Alant: Perspective entirely dependent on author; may be sponsored or published by professional associations

World Wide Web Resources

  • Example:
    Welcome to the Whitehouse
    Scholarly Societies Project
    Ladies Against Women
    Audience: General public; children to senior citizens; knowledgeable layperson; scholars; anyone
    Coverage: Popular topics; personal information; current affairs; government information; research; scholarly information; fun and games; and more
    Written by: Anyone, including professional journalists, children, high school students, members of the general public, scholars and researchers, poets and writers of fiction, essayists, college students, advocates and activists, and others
    Timeliness: Varies wildly: may be very current coverage, very out-of-date, or undated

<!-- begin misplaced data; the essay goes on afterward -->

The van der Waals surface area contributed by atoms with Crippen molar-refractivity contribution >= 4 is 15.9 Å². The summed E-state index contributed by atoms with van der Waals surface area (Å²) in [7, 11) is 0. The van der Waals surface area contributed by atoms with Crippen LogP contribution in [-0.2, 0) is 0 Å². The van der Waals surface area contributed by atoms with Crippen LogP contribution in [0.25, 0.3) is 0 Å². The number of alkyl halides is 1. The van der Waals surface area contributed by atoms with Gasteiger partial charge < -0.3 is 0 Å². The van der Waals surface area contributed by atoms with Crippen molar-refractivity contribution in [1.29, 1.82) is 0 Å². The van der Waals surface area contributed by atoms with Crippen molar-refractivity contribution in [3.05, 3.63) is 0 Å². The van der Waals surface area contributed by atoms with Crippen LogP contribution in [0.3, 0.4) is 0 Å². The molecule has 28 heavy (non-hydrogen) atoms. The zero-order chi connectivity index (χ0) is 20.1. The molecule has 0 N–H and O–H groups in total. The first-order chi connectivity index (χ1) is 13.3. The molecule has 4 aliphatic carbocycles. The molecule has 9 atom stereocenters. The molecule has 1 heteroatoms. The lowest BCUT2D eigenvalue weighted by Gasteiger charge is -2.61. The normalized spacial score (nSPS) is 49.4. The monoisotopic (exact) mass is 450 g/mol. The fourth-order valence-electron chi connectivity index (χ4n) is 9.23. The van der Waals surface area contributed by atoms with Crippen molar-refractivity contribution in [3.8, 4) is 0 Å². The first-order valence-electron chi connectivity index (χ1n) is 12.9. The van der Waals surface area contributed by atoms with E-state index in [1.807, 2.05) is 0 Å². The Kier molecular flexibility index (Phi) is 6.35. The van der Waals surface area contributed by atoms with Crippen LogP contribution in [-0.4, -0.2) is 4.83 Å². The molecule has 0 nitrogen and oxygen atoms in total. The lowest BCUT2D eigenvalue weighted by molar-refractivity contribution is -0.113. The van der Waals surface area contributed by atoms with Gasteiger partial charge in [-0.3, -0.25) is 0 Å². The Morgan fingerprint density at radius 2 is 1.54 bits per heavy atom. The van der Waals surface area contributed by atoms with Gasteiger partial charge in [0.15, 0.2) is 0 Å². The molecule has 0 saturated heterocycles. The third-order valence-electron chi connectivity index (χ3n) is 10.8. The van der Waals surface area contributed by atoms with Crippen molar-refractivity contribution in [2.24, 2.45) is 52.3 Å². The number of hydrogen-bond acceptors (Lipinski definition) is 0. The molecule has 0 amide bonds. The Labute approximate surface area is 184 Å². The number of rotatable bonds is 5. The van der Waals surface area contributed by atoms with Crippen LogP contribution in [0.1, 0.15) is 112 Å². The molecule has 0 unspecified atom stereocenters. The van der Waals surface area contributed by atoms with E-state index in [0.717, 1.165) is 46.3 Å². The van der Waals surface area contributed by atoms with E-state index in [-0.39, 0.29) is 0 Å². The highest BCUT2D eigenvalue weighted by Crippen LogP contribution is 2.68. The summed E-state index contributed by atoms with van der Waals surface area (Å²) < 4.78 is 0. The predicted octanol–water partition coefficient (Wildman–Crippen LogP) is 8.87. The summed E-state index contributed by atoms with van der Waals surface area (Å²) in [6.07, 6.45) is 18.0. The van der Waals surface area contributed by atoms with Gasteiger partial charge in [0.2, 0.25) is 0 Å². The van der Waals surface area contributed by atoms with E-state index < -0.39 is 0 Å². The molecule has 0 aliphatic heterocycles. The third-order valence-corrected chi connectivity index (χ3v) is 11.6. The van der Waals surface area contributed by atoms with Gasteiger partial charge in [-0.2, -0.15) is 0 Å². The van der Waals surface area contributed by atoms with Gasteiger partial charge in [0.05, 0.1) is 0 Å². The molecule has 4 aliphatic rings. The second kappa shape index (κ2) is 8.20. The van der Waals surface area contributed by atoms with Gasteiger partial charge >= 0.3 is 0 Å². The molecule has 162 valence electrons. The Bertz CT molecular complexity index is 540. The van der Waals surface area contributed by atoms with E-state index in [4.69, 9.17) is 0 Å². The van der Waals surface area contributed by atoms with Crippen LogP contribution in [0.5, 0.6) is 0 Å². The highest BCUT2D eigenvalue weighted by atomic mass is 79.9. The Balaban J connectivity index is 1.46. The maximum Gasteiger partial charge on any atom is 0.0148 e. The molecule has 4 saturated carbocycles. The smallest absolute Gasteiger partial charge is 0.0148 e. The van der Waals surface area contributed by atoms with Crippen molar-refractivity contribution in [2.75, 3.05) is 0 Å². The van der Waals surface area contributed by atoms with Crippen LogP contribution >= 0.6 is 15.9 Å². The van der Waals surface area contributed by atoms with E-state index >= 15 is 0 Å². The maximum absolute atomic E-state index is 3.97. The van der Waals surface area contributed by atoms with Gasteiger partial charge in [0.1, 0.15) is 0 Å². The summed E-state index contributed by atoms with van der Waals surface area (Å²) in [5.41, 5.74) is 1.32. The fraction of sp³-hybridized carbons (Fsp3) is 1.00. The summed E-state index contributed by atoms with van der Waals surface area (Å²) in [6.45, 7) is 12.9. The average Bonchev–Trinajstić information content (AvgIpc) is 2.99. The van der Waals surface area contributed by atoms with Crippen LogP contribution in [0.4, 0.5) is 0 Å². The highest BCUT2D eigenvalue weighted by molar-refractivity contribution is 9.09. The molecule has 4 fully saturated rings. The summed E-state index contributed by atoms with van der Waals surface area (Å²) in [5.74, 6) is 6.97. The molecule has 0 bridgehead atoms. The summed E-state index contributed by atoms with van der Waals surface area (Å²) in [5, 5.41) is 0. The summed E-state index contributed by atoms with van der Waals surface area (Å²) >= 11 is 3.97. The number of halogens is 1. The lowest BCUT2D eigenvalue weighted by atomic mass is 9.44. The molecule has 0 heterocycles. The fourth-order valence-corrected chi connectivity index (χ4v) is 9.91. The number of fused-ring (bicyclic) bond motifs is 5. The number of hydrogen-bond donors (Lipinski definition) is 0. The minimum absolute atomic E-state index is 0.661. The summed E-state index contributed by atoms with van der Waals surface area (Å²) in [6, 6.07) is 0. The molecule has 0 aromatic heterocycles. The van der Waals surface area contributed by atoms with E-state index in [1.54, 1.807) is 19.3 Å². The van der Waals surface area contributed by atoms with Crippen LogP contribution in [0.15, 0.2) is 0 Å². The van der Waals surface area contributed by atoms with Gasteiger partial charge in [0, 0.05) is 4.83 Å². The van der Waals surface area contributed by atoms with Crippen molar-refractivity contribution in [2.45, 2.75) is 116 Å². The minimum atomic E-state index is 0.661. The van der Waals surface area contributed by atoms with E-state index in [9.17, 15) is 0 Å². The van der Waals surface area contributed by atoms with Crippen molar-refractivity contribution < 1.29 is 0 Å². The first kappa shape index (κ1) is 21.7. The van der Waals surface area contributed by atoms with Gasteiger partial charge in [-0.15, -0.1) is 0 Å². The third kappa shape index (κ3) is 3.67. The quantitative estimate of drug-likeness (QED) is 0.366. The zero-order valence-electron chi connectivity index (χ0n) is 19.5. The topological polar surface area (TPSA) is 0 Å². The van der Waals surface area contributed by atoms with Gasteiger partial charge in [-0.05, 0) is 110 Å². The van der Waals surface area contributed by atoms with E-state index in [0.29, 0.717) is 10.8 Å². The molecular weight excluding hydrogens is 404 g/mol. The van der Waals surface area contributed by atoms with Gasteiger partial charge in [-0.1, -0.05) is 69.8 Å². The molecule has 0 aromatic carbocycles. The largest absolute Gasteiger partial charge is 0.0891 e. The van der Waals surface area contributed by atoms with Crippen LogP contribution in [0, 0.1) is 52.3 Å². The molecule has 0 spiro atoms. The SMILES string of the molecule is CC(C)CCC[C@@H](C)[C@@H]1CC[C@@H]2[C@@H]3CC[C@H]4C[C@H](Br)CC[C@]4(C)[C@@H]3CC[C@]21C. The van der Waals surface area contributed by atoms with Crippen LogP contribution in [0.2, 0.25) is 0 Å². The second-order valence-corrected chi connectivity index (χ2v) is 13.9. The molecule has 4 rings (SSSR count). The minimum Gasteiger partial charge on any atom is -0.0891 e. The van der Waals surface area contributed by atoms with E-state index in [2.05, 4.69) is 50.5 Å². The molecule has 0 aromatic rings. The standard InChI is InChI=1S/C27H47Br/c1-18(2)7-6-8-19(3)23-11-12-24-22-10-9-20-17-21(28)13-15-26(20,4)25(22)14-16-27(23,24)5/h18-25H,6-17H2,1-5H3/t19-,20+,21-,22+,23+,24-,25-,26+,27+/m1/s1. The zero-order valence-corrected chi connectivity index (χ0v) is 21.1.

Length: Can vary greatly
    Content: Anything, including general discussion, editorial opinion, graphics, photographs, advertisements, statistical analysis, detailed analysis, fact, fiction, fraud, and more
    Slant: Varies; may reflect the editorial bias/slant of the creator, may be objective or neutral, may be geared for academic or professional audiences, may be unsupported personal opinion

Try a Web resource for:

  • reviewing legislation on family issues
  • finding research or other information about single-parent families
  • locating listservs and newsgroups for single parents